Normalised serial marriages
Being someone’s third wife in a society where men and women have equality is not suspect, but in ours, where 9 out of 10 women have or will face domestic violence, this is suspect.
When Sarah’s husband asked for her hand in marriage, he had two wives before. It was irrelevant if they were divorced or still wed because society allows a man to have four women without any accountability and little introspection into the failure of their previous relationships.
The perfect victim
Too often, women who are victims are presented to us as demure and sweet and innocent. This is the worst thing for other victims. It makes it seem like they are some blunt object for whom deaths, abductions, assaults, and forced sexual torture are uneventful.
No woman deserves the indignity of harm.
A woman can be traded for dowry, even paraded, and objectified in the chai-trolley culture, chosen in a lineup, swiped right on, negotiated to settle a feud, been beautiful enough to possess, or just a plain Jane — she STILL should not be treated poorly by those who have social power over her.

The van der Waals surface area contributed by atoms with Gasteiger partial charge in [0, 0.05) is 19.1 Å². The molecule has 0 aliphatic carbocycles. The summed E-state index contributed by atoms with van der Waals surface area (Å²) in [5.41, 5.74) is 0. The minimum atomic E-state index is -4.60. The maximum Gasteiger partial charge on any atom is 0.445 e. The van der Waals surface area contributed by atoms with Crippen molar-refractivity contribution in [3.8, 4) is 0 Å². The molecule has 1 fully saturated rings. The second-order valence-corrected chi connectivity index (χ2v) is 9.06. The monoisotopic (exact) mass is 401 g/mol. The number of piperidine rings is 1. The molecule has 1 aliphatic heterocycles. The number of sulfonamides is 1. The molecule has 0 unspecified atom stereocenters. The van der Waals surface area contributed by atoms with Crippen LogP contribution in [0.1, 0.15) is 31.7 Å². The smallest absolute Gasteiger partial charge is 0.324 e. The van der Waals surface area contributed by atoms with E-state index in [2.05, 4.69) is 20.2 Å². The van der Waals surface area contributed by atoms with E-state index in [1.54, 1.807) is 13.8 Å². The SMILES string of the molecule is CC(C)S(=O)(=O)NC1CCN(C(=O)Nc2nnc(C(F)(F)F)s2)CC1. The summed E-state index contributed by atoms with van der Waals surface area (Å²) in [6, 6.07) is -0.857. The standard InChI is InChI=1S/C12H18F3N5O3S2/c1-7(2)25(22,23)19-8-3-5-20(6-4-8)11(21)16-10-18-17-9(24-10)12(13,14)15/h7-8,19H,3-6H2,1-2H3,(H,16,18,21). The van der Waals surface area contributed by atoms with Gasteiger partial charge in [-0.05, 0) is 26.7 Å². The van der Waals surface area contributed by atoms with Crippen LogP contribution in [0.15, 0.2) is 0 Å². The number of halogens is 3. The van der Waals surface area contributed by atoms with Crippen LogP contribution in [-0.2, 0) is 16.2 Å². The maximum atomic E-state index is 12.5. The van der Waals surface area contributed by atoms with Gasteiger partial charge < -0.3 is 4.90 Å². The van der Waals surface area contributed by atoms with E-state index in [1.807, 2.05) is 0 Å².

Girls have tried to leave abusive relationships, only to be sent back into the jaws of death because some success of the man gives him credibility, or some struggle of the man makes people feel sorry for him. Everything’s greater than her well-being.
I’m advocating here for something very ordinary — to take the worst possible fallen woman this society hates to the core, and refuse to believe she deserves harm.
High pain tolerance
From birth, girls are told they need to stop wincing — how else will they endure periods, marriage, childbirth. As if there are medals for unnecessary pain. Pain with a biological cause makes all the sense, but who made it okay to endure insults and disrespect as a casual outcome of heteronormative relationships?